Cartagena de Indias

Unfortunately our arrival into Colombia was not quite as we planned as boats from Panama that are not Colombian are not going all the way to Cartagena at the moment due to an ongoing dispute between Colombian captains and gringo pirates, which means that we left the Wild Card with a little way to go, or at least that is what it looked like on the map.

'No hay problema' we were told, a short skip and a jump (6 hours) and you will be there...

So off we jolly well set in water taxi 1 at 0630 for a half hour around the headland from Sapzurro to Capurgana, then water taxi 2 for 2 hours (booomboooombooom the boat went across the open ocean) to Turbo (stinky water thick with oil/rubbish/human detritus) then minibus 1 for 5 or so hours on what is described as a road - but in reality is 70% dirt track with potholes the size of half a minibus - to the main road (Monteria) where minibus 2 took us the rest of the way - another 5 and a bit hours on a tarmacked road this time but still the potholes of nasty proportions which meant the driver (as with minibus driver 1) would at any moment hit the brakes hard enough to dislodge us from our seats, swerve violently (on several occasions to the point where the bus was on the edge of rolling over) into the path of oncoming traffic. At least we had Shaz/Anna and Andy to share the experience with, plenty of humour as only near death experiences for 10+ hours can induce.

But hey, we had it relatively easy, the other group who had gone directly to Medellin had enjoyed a journey to remember with the added aroma of several people on the bus being sick due to the unrelenting hairpin bend/pothole/dodgy driving mix, it was at this point that we began to understand the issues with Colombian road travel, to be continued...

So Cartagena, the colonial jewel of a Caribbean city and it is all that they say, beautiful, enchanting, exotic...with a twist of modern expansion...

We wandered, we drank great coffee, we found bookshops and patisseries and the odd nice restaurant, we took a city tour in a traditional 'chiva' - funky bus as in the photo - we visited the Gold and Inquisition (a major player in the cities colonial history) museums, Ben did a week of intensive Spanish lessons (1 on 1 x 4 hrs a day) and apart from Pam's iPhone being stolen by one of the money exchanger/pickpocket magicians, we enjoyed a week of Cartagena's unique style and vibe.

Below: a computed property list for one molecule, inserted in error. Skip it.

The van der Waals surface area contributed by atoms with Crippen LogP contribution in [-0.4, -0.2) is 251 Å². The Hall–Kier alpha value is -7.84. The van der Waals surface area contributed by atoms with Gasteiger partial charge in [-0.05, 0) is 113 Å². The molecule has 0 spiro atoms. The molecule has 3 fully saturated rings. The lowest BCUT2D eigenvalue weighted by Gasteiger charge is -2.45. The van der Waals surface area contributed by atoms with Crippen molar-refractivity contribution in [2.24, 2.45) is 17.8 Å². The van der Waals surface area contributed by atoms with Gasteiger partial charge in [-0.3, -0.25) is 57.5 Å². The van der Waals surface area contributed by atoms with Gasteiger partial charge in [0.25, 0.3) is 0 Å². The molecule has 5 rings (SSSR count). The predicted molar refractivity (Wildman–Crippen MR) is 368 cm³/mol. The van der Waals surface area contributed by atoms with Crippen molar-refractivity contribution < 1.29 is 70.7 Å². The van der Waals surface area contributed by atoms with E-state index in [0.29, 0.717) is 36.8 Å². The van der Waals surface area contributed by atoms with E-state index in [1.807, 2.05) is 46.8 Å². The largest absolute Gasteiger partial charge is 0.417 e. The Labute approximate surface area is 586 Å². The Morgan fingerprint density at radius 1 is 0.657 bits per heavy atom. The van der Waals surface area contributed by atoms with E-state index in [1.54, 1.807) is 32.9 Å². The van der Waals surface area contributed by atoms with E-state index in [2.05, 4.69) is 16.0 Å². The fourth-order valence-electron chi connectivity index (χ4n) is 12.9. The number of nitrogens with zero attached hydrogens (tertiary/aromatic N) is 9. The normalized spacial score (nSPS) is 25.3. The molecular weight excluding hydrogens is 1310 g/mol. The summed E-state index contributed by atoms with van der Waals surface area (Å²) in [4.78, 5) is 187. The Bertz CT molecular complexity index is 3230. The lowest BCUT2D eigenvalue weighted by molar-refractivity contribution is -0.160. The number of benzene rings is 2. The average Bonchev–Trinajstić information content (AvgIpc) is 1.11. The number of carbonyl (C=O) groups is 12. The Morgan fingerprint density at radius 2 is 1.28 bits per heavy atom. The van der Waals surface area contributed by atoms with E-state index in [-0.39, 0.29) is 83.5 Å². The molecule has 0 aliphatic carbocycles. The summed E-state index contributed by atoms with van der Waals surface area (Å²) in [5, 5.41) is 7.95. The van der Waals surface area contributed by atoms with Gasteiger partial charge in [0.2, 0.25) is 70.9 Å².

This city, before we arrived, was on the 'b' list (ben's list) of places we might settle, with it's Caribbean location, beauty, history, culture + being in Colombia where they say the most correct Spanish is spoken. It is still on the list...

One of the many discussions with my Spanish prof this week included a full account of recent Colombian history during which the situation with road travel in these parts became a little clearer. Firstly there are one or two hills to get round (2 x Andean ranges of 5000 metres in height - a little more than Monte Bianco) that run right down the middle of the country, so you are either in a ravine or running along the side of one of these puppies with cliff wall on one side and sheer drop of several hundred metres or so on the other.

Secondly, until 5 or so years ago if you travelled by road in Colombia (nationals and foreigners alike) you ran the very high risk of being robbed, kidnapped or shot. Add to this intoxicating cocktail many years of no money to do anything other than fight against FARC (and other armed groups) and one begins to appreciate why improving the roads hasn't been top of their list of priorities.

So, in this beautiful country that has so recently suffered such extreme political and social violence, it is definitely time to send our misinformed (Murdoch press) middle class European pretensions packing, get on the bus and enjoy the geographically extreme environment passing by the window, albeit a little slowly...

9 Oct 2011

All at sea...for all the right reasons...